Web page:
No, this isn’t digital. Filmed by documentary filmmaker Francis Chee, this amazing video captures the microscopic view of a frog egg as it begins to divide from two cells into millions over a period of about 33 hours. It’s astounding to think that each and every one of us started off just like this. (via Sploid)
In this documentary short titled Ten Meter Tower, Swedish filmmakers Maximilien Van Aertryck and Axel Danielson paid 67 people $30 to climb to the top of a ten meter (33 foot) high dive for the very first time all while being filmed. Would they decide to jump? Would they be too scared? The resulting footage is surprisingly riveting as people slowly come to terms with their fears and make a decision. It’s one thing to admit defeat in private, but adding the cameras must add a near insurmountable amount of pressure. The filmmakers share with the New York Times:
In our films, which we often call studies, we want to portray human behavior, rather than tell our own stories about it. We hope the result is a series of meaningful references, in the form of moving images. “Ten Meter Tower” may take place in Sweden, but we think it elucidates something essentially human, that transcends culture and origins. Overcoming our most cautious impulses with bravery unites all humankind. It’s something that has shaped us through the ages.
Ten Meter Tower premiered at the 2017 Sundance Film Festival. (via Metafilter)
Last October, photographer Johannes Holzer braved the winter cold to setup a series of long-exposure shots along the the Isar, a river in Southern Germany. To accomplish the eye-popping view of the Milky Way, a mountainous landscape, and the murky depths of the river he relied on two cameras to shoot three photos from roughly the same perspective, stitched together here in a final image. Holzer says the photo “was done with two cameras, [the] sky with a Sony A7r and Vixen Polarie Startracker, one additional shot for the landscape without [a] Startracker, [and] underwater was done with a Canon 5Dm2 with an EWA Underwater case.”
Holzer specializes in Milky Way photography and landscapes, you can see much more of his work on Karwendelbilder. (via Reddit)
As artist John Edmark's sculptures wiggle, wobble, and twist before your eyes like some alien creature, it’s hard to believe that what you’re seeing is a real physical object—but we assure you it is, with a bit of trick photography and some heady mathematics thrown in for good measure. Blooms 2 (a year in the making) is the latest collection of wild strobe-animated sculptures that begin life as computer programs written in Python before being 3D printed and set in motion on a table, but the patterns you see are created, in a sense, by nature itself.
“Blooms are based on the same geometry nature uses in many plant forms, including artichokes, sunflowers, and pinecones, all of which share the same underlying mathematical pattern,” Edmark shares with Colossal. He explains in more detail how each sculpture is designed:
Blooms are 3-D printed sculptures designed to animate when spun under a strobe light. Unlike a 3D zoetrope, which animates a sequence of small changes to objects, a bloom animates as a single self-contained sculpture. The bloom’s animation effect is achieved by progressive rotations of the golden ratio, phi (ϕ), the same ratio that nature employs to generate the spiral patterns we see in pinecones and sunflowers. The rotational speed and strobe rate of the bloom are synchronized so that one flash occurs every time the bloom turns 137.5º (the angular version of phi).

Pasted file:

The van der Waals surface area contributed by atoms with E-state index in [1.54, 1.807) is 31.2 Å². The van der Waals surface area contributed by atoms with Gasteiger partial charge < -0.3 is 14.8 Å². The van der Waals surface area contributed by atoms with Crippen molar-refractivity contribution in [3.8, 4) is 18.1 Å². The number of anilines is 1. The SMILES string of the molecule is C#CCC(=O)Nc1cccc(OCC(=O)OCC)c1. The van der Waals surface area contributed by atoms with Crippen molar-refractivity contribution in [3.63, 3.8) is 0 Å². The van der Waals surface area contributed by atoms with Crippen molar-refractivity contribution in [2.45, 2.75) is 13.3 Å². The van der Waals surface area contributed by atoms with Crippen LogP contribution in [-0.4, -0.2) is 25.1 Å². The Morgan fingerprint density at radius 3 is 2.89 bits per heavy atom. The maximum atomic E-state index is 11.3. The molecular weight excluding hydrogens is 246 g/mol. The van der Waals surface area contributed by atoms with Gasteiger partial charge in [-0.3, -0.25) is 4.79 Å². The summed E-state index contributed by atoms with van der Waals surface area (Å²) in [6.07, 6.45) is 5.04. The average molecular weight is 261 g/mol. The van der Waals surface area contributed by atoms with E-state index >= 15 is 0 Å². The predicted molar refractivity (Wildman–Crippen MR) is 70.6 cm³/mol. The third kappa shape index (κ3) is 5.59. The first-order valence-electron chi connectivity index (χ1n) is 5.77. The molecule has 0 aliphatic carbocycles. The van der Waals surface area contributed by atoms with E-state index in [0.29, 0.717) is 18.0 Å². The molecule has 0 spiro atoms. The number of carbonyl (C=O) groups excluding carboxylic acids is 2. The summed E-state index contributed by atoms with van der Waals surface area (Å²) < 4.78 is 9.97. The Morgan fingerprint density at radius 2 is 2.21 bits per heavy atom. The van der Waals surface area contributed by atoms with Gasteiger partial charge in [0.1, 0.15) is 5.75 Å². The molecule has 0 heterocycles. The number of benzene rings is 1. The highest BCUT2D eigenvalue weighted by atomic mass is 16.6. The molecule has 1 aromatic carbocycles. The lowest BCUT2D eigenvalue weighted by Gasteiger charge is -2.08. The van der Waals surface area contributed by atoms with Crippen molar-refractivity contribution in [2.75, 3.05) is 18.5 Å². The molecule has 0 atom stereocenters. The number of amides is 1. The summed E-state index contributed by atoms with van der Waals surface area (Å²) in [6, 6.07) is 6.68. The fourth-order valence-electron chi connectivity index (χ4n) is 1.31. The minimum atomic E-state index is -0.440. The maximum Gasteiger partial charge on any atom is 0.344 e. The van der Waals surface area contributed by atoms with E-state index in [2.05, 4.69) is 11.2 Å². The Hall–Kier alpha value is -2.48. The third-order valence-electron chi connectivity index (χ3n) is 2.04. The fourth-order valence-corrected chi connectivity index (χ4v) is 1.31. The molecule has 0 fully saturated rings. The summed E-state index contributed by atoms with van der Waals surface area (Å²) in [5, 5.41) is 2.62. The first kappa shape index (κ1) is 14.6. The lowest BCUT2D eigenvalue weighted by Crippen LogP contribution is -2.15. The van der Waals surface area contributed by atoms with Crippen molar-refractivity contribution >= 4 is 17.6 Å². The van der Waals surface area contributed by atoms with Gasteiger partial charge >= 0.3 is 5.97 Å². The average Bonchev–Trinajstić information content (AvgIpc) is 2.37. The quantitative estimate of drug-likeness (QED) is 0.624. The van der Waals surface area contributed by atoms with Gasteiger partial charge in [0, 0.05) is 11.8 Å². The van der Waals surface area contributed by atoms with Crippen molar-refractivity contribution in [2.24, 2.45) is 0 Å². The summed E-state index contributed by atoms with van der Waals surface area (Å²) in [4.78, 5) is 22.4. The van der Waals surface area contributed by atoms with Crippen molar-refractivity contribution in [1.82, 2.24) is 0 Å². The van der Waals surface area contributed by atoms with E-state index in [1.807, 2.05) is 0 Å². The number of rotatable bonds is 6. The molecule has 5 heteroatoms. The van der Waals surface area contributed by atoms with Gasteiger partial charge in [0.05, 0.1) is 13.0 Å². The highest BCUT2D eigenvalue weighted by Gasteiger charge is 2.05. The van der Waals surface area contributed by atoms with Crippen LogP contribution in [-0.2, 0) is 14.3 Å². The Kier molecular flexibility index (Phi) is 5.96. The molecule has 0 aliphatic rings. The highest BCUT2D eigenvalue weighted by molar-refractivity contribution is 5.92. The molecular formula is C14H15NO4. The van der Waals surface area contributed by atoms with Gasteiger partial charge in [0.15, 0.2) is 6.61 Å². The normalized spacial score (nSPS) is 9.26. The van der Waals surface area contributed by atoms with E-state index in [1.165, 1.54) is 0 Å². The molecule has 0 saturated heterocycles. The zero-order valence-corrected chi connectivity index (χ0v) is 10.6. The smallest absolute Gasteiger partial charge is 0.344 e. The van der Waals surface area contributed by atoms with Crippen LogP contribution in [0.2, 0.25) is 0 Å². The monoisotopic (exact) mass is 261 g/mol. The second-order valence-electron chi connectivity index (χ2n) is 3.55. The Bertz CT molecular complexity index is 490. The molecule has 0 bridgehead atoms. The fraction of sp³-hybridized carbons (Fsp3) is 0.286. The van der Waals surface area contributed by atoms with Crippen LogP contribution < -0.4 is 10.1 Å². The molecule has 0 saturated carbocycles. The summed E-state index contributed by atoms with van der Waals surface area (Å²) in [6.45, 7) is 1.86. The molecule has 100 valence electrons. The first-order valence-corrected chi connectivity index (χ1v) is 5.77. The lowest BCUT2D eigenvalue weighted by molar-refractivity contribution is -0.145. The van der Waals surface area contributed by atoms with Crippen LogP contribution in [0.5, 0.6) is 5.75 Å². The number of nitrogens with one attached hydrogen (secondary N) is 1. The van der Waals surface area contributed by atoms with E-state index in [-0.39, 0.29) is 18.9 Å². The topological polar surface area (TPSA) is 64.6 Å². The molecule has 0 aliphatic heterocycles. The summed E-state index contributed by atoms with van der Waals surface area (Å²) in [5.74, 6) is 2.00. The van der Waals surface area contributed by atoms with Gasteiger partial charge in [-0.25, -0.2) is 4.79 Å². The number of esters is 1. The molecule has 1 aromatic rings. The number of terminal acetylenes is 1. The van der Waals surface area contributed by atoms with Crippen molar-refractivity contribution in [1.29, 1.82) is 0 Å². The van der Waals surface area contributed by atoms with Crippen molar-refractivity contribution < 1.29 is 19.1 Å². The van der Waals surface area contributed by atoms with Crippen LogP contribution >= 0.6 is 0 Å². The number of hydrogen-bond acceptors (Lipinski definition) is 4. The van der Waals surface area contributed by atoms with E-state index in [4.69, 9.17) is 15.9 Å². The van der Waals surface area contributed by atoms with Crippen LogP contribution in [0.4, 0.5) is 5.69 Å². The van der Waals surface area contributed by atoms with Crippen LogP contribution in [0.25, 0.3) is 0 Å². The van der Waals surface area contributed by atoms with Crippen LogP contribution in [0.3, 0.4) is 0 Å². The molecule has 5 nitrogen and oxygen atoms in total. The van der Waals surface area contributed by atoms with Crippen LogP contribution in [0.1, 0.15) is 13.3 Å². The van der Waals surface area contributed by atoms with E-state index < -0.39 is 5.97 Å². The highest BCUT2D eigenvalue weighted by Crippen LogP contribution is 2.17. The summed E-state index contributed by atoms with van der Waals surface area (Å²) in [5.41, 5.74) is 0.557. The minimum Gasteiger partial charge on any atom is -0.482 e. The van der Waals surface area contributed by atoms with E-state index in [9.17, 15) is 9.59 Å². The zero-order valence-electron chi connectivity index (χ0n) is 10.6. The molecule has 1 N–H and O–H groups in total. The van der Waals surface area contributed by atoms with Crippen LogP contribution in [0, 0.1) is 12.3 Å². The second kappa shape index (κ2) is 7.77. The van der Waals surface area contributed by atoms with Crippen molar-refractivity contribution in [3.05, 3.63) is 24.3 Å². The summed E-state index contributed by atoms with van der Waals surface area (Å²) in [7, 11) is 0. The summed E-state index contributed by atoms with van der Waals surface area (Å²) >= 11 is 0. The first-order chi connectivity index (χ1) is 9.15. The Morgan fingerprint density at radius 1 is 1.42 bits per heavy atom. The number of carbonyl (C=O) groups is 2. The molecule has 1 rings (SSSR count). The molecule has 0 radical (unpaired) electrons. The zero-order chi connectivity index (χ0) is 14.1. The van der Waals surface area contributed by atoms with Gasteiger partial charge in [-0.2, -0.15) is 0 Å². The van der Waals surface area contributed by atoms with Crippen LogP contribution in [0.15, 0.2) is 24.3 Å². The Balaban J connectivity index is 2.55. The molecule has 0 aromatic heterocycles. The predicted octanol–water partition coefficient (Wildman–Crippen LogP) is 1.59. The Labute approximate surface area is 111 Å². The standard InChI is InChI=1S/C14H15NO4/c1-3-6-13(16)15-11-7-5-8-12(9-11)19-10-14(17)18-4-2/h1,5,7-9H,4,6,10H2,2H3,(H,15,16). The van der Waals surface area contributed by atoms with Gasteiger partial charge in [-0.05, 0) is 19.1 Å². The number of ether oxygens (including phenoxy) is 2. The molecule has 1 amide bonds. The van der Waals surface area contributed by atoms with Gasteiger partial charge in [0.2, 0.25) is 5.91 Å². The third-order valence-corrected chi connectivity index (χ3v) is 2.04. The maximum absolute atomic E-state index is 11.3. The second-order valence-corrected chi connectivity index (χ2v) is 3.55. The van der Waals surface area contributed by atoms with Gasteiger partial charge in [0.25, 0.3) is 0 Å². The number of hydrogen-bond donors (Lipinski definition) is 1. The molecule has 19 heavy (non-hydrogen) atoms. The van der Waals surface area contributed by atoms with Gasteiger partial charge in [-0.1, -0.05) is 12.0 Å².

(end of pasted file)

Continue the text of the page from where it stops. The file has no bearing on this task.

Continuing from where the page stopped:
While the strobe is necessary to witness the animation when viewing these pieces in person, for the sake of creating this video filmmaker Charlie Nordstrom set the camera to a short shutter speed that freezes individual “frames” of the spinning sculpture.
Many of Edmark’s pieces are now in galleries and permanent museum collections around the world. You can see several of his sculptures right now at the Exploratorium in San Francisco and the Technorama in Winterthur, Switzerland. You can also see some of his first designs in his original Blooms video, and for what it’s worth, we also carry his amazing Helicone sculpture in the Colossal Shop.
A micro-CT scan reveals the delicate feathers that cover the dinosaur tail. Photo by Lida Xing, courtesy National Geographic.
The first known dinosaur tail preserved in a piece of amber was recently discovered by paleontologist Lida Xing while collection samples in Myanmar last year. Dating back to the mid-Cretaceous Period some 99 million years ago, the roughly apricot-sized piece of amber contains a 1.4-inch appendage of 8 vertebrae unmistakably covered in primitive feathers. Scientists ruled out the possibility of the tail belonging to a bird, and based on its structure believe it came from a juvenile coelurosaur, a group of dinosaurs that includes tyrannosaurs. Via National Geographic:
While individual dinosaur-era feathers have been found in amber, and evidence for feathered dinosaurs is captured in fossil impressions, this is the first time that scientists are able to clearly associate well-preserved feathers with a dinosaur, and in turn gain a better understanding of the evolution and structure of dinosaur feathers.
Using common household props, Twitter user @thumb_tani stacks gravity-defying towers that rely on precise and calculated balance. Coins, toothpicks, and silverware are positioned to play off of each others’ weight in ways that might crumble with the slightest of touch. The sculptures go beyond experiments many might have seen before, ranging in shape from thick twirling cylinders to horizontal pieces that balance coins at the very edge of a knife’s blade. You can see more of his feats of balance, and incredible patience, posted to his Twitter. (via My Modern Met)